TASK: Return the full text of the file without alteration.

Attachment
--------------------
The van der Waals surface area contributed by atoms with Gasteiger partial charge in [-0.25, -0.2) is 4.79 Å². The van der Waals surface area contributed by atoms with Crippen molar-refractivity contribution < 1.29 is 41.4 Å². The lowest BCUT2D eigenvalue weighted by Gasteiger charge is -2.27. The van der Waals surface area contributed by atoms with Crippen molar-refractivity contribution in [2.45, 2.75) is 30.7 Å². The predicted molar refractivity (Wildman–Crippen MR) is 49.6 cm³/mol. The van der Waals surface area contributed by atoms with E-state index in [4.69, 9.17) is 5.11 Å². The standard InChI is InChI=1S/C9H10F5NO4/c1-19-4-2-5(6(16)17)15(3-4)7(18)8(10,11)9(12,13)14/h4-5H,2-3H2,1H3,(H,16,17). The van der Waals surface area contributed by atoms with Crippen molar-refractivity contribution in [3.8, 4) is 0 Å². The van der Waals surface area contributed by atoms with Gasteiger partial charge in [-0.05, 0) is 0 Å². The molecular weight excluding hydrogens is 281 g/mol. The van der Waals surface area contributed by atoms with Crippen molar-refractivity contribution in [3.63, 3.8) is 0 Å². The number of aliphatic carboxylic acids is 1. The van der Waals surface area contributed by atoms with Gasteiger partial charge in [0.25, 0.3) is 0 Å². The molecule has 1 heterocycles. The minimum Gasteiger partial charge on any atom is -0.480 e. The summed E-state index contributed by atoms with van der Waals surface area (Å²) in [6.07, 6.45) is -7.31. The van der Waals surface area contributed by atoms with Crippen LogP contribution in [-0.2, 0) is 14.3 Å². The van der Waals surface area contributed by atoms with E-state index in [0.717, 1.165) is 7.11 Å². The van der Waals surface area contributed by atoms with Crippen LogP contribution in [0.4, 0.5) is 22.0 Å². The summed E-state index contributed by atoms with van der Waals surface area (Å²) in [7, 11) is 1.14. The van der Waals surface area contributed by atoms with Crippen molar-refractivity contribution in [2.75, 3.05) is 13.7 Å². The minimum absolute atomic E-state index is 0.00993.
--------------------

The van der Waals surface area contributed by atoms with Gasteiger partial charge in [-0.25, -0.2) is 4.79 Å². The van der Waals surface area contributed by atoms with Crippen molar-refractivity contribution < 1.29 is 41.4 Å². The lowest BCUT2D eigenvalue weighted by Gasteiger charge is -2.27. The van der Waals surface area contributed by atoms with Crippen molar-refractivity contribution in [2.45, 2.75) is 30.7 Å². The predicted molar refractivity (Wildman–Crippen MR) is 49.6 cm³/mol. The van der Waals surface area contributed by atoms with E-state index in [4.69, 9.17) is 5.11 Å². The standard InChI is InChI=1S/C9H10F5NO4/c1-19-4-2-5(6(16)17)15(3-4)7(18)8(10,11)9(12,13)14/h4-5H,2-3H2,1H3,(H,16,17). The van der Waals surface area contributed by atoms with Crippen molar-refractivity contribution in [3.8, 4) is 0 Å². The van der Waals surface area contributed by atoms with Gasteiger partial charge in [-0.05, 0) is 0 Å². The molecular weight excluding hydrogens is 281 g/mol. The van der Waals surface area contributed by atoms with Crippen molar-refractivity contribution in [3.63, 3.8) is 0 Å². The number of aliphatic carboxylic acids is 1. The van der Waals surface area contributed by atoms with Gasteiger partial charge in [0.25, 0.3) is 0 Å². The molecule has 1 heterocycles. The minimum Gasteiger partial charge on any atom is -0.480 e. The summed E-state index contributed by atoms with van der Waals surface area (Å²) in [6.07, 6.45) is -7.31. The van der Waals surface area contributed by atoms with Crippen LogP contribution in [-0.2, 0) is 14.3 Å². The van der Waals surface area contributed by atoms with E-state index in [0.717, 1.165) is 7.11 Å². The van der Waals surface area contributed by atoms with Crippen LogP contribution in [0.4, 0.5) is 22.0 Å². The summed E-state index contributed by atoms with van der Waals surface area (Å²) in [7, 11) is 1.14. The van der Waals surface area contributed by atoms with Crippen molar-refractivity contribution in [2.75, 3.05) is 13.7 Å². The minimum absolute atomic E-state index is 0.00993.